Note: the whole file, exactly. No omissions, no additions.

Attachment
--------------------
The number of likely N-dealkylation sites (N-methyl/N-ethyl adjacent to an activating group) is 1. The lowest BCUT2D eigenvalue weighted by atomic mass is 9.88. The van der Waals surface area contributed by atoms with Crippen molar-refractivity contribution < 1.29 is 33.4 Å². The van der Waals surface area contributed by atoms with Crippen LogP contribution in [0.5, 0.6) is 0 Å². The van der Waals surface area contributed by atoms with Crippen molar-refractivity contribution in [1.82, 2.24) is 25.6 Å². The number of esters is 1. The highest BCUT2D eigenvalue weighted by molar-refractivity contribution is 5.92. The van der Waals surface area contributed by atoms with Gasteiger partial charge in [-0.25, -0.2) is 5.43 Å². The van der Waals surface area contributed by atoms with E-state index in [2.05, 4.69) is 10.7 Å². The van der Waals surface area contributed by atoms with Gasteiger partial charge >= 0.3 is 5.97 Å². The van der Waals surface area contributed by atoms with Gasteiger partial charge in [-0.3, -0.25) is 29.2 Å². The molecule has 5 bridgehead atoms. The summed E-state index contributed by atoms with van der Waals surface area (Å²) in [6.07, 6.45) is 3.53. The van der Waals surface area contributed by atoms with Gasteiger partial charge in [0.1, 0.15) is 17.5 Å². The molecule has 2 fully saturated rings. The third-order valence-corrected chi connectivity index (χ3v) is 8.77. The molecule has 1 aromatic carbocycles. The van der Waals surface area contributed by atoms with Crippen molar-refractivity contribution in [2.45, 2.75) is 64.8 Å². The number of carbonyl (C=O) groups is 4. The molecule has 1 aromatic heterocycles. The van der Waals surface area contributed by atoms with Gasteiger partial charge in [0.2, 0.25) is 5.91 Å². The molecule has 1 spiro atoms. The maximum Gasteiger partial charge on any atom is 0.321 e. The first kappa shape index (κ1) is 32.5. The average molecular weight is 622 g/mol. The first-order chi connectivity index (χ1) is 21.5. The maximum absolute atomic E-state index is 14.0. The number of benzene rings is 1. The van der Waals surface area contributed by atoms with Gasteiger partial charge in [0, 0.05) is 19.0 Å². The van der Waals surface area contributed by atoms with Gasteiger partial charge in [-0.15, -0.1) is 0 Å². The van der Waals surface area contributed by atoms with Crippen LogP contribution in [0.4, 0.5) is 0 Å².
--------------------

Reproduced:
The number of likely N-dealkylation sites (N-methyl/N-ethyl adjacent to an activating group) is 1. The lowest BCUT2D eigenvalue weighted by atomic mass is 9.88. The van der Waals surface area contributed by atoms with Crippen molar-refractivity contribution < 1.29 is 33.4 Å². The van der Waals surface area contributed by atoms with Crippen LogP contribution in [0.5, 0.6) is 0 Å². The van der Waals surface area contributed by atoms with Crippen molar-refractivity contribution in [1.82, 2.24) is 25.6 Å². The number of esters is 1. The highest BCUT2D eigenvalue weighted by molar-refractivity contribution is 5.92. The van der Waals surface area contributed by atoms with Gasteiger partial charge in [-0.25, -0.2) is 5.43 Å². The van der Waals surface area contributed by atoms with E-state index in [2.05, 4.69) is 10.7 Å². The van der Waals surface area contributed by atoms with Gasteiger partial charge >= 0.3 is 5.97 Å². The van der Waals surface area contributed by atoms with Gasteiger partial charge in [-0.3, -0.25) is 29.2 Å². The molecule has 5 bridgehead atoms. The summed E-state index contributed by atoms with van der Waals surface area (Å²) in [6.07, 6.45) is 3.53. The van der Waals surface area contributed by atoms with Gasteiger partial charge in [0.1, 0.15) is 17.5 Å². The molecule has 2 fully saturated rings. The third-order valence-corrected chi connectivity index (χ3v) is 8.77. The molecule has 1 aromatic carbocycles. The van der Waals surface area contributed by atoms with Crippen molar-refractivity contribution in [2.45, 2.75) is 64.8 Å². The number of carbonyl (C=O) groups is 4. The molecule has 1 aromatic heterocycles. The van der Waals surface area contributed by atoms with Gasteiger partial charge in [0.2, 0.25) is 5.91 Å². The molecule has 1 spiro atoms. The maximum Gasteiger partial charge on any atom is 0.321 e. The first kappa shape index (κ1) is 32.5. The average molecular weight is 622 g/mol. The first-order chi connectivity index (χ1) is 21.5. The maximum absolute atomic E-state index is 14.0. The number of benzene rings is 1. The van der Waals surface area contributed by atoms with Gasteiger partial charge in [0, 0.05) is 19.0 Å². The van der Waals surface area contributed by atoms with Gasteiger partial charge in [-0.15, -0.1) is 0 Å². The van der Waals surface area contributed by atoms with Crippen LogP contribution in [0.4, 0.5) is 0 Å².